This post is part of series we are calling “Ethics for Social Media & Theological Discourse.” Here are the preceding posts: Intro;  the dangers of the screen-to-screen mode of communication;  Wisdom from the 17th Century;  John Dyer article at CT;  The Wisdom Literature on Speech;  A Confessional Aside.
This series of posts is feebly making suggestions for how we conduct theological discourse in the realm of cyberspace. The distance (even anonymity) permitted in online interaction seems to be attended by a number of hazards, namely the temptation to be theologically careless with our words or to be personally downright mean with our words. The contention of this post is that a requirement for all Christian theological dialogue (online or offline!) is wonder.
If we are trembling over the wonder and beauty of the God we so passionately discuss from our keyboards or smartphones, we will be less likely to cast hurtful stones or to articulate irresponsibly.
I have been reading a lot of Karl Barth recently. In his Evangelical Theology, he has a chapter on “wonder” in which he calls for a continual astonishment over theology’s subject matter:
“If such astonishment is lacking, the whole enterprise of even the best theologian would canker at the roots. On the other hand, as long as even a poor theologian is capable of astonishment, he is not lost to the fulfillment of his task. He remains serviceable as long as the possibility is left open that astonishment may seize him like an armed man” .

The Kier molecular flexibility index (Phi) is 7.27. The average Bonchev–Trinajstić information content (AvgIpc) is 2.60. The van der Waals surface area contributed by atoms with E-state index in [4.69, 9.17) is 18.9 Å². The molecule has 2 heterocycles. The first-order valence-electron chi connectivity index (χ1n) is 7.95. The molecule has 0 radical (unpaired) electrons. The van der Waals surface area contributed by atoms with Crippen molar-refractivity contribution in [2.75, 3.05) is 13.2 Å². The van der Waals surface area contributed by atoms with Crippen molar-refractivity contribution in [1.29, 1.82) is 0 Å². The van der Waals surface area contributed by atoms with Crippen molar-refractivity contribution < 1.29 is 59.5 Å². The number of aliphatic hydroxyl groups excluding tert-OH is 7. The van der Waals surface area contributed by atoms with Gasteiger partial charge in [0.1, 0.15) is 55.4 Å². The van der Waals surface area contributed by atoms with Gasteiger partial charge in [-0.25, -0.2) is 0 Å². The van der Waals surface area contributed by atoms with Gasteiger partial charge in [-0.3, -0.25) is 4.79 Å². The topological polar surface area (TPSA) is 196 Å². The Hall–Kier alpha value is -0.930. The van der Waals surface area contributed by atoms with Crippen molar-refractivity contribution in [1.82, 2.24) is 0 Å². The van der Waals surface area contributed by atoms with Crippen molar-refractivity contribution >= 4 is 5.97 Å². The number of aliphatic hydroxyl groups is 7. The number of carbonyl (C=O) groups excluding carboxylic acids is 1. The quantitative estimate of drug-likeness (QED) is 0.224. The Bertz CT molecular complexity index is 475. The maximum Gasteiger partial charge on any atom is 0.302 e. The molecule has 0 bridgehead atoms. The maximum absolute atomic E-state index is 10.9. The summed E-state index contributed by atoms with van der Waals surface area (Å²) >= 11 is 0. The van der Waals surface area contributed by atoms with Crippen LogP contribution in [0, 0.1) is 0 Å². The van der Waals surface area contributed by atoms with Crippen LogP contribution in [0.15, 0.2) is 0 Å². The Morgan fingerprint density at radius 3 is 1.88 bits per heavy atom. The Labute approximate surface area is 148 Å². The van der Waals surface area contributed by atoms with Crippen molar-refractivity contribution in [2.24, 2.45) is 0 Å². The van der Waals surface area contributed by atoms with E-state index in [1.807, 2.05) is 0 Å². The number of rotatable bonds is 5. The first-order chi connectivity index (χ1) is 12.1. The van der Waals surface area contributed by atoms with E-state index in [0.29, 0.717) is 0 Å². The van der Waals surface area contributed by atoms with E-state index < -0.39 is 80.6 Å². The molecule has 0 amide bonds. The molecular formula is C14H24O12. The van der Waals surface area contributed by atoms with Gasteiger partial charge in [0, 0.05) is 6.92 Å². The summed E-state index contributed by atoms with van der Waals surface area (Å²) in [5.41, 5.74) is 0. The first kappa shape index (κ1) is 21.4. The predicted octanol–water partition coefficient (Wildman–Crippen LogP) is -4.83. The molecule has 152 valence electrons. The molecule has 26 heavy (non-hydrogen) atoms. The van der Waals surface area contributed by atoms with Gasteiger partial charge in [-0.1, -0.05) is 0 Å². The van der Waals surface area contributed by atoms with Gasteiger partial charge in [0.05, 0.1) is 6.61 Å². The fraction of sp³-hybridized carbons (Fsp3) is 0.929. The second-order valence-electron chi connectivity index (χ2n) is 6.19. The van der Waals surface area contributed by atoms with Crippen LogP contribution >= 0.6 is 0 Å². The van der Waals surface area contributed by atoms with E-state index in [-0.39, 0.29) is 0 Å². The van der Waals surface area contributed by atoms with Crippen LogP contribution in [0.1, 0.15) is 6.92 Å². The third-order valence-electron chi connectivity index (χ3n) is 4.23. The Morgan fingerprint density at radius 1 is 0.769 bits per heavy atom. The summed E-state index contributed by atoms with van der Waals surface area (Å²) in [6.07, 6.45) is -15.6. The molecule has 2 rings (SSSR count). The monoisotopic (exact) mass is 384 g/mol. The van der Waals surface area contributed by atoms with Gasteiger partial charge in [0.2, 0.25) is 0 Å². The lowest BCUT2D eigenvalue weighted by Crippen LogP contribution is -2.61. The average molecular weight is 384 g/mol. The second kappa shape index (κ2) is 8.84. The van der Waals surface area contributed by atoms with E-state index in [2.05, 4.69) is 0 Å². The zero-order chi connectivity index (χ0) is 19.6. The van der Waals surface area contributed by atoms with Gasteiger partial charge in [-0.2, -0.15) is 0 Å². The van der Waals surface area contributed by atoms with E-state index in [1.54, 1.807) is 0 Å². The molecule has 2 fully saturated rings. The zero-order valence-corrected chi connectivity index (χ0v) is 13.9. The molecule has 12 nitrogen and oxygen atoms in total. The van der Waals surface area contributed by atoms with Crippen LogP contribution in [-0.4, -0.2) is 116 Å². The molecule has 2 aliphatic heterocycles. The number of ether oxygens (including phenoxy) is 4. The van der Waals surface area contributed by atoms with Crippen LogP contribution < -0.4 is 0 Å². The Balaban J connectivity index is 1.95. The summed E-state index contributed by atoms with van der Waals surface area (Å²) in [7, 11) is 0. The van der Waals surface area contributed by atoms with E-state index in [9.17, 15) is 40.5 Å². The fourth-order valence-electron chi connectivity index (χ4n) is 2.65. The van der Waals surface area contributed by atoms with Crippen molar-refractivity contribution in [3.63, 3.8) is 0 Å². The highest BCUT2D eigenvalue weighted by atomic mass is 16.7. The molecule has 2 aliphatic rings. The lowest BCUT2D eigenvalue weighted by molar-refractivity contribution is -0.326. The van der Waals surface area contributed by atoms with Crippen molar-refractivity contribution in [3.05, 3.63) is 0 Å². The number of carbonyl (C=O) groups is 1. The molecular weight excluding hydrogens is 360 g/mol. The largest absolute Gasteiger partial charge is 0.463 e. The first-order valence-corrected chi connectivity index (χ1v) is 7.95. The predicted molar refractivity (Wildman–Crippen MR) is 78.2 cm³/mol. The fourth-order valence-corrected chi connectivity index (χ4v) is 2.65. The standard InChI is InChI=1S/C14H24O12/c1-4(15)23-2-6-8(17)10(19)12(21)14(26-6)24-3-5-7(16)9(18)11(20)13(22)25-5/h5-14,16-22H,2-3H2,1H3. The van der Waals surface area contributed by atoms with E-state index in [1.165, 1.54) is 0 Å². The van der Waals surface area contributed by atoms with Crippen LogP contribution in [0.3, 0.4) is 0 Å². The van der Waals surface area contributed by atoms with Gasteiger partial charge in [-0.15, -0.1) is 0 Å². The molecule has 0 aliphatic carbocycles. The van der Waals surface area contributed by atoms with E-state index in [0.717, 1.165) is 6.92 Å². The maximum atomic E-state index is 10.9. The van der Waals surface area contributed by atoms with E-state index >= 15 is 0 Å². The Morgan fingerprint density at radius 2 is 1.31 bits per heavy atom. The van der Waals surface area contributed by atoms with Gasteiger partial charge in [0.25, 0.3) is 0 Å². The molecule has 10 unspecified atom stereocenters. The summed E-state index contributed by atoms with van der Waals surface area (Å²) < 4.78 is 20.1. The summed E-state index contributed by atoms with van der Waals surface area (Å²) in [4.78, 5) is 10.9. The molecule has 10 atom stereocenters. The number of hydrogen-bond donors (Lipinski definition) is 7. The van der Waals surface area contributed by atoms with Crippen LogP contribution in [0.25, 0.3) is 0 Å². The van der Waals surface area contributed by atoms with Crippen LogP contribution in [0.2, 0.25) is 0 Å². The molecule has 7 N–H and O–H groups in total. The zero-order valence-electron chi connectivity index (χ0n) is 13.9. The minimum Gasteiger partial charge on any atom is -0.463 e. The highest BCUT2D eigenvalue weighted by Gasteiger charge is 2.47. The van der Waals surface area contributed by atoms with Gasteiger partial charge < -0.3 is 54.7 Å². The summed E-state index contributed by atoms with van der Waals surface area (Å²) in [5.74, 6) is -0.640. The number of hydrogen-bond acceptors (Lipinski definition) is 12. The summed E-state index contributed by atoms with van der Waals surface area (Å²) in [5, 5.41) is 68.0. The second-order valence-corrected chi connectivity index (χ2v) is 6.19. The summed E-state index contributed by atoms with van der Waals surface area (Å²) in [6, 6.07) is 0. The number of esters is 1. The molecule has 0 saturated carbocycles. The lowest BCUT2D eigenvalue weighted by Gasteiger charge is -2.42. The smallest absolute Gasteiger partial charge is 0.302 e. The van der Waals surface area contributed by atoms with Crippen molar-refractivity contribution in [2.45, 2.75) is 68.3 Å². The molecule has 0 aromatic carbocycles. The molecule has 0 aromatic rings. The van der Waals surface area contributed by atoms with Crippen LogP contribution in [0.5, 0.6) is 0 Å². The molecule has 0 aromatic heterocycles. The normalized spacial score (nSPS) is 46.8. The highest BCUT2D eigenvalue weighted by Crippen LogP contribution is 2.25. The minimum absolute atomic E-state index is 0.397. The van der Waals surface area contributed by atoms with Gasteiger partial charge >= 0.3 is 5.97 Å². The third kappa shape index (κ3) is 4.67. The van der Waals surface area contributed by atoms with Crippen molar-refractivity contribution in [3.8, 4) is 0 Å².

Our impassioned theological discussions sometimes result in someone (verbally) trying to “seize” his/her interlocutor “like an armed man.” The theological task is best undertaken by those who are already seized by the nonpareil grandeur of God rather than by those who are quick to make their own triumphant seizures.
Paul himself is overcome with wonder after his laborious, theological argumentation throughout Romans 1-11—so overcome, in fact, that he blurts out, “O the depth of the riches and wisdom and knowledge of God! How unsearchable are his judgments and inscrutable his ways!” (v. 33).
Oddly, the motivation of theological discourse is often winning instead of worshiping. In heated debates both today and in ages past, Christians sometimes act as if the goal in discussing theology is to conquer our opponent rather than to worship our Lord. This is not the goal of theology.
The online setting can be so helpful in promoting constructive dialogue about God. But the ease and the expediency technology permits with the glowing “Publish” or “Send” icons do not encourage well-crafted replies grounded in a worshipful wonder over the One at the center of our discourse. The innovation of the Internet requires us to develop a range of new disciplines as Christians. One of them is taking the time to seep in the wonder and astonishment of God before we blog, Tweet, or make hasty comments about Him.
 Karl Barth, Evangelical Theology: An Introduction (Grand Rapids, MI: Eerdmans, 1963), 64.